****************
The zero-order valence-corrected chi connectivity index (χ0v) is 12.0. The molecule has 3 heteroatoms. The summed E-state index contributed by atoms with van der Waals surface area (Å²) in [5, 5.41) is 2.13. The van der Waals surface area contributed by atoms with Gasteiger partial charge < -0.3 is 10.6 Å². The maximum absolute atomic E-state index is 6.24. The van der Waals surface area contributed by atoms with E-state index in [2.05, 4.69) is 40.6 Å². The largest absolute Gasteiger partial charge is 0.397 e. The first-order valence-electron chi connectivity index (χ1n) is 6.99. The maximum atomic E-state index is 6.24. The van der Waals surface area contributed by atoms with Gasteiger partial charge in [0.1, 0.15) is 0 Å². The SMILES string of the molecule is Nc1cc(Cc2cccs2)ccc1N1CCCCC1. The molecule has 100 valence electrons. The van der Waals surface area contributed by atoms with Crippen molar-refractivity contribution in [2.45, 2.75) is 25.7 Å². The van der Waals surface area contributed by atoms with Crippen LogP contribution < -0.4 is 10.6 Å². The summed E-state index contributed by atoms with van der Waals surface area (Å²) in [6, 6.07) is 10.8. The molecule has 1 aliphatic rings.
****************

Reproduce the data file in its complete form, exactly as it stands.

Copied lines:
The zero-order valence-corrected chi connectivity index (χ0v) is 12.0. The molecule has 3 heteroatoms. The summed E-state index contributed by atoms with van der Waals surface area (Å²) in [5, 5.41) is 2.13. The van der Waals surface area contributed by atoms with Gasteiger partial charge < -0.3 is 10.6 Å². The maximum absolute atomic E-state index is 6.24. The van der Waals surface area contributed by atoms with E-state index in [2.05, 4.69) is 40.6 Å². The largest absolute Gasteiger partial charge is 0.397 e. The first-order valence-electron chi connectivity index (χ1n) is 6.99. The maximum atomic E-state index is 6.24. The van der Waals surface area contributed by atoms with Gasteiger partial charge in [0.1, 0.15) is 0 Å². The SMILES string of the molecule is Nc1cc(Cc2cccs2)ccc1N1CCCCC1. The molecule has 100 valence electrons. The van der Waals surface area contributed by atoms with Crippen molar-refractivity contribution in [2.45, 2.75) is 25.7 Å². The van der Waals surface area contributed by atoms with Crippen LogP contribution < -0.4 is 10.6 Å². The summed E-state index contributed by atoms with van der Waals surface area (Å²) in [6, 6.07) is 10.8. The molecule has 1 aliphatic rings.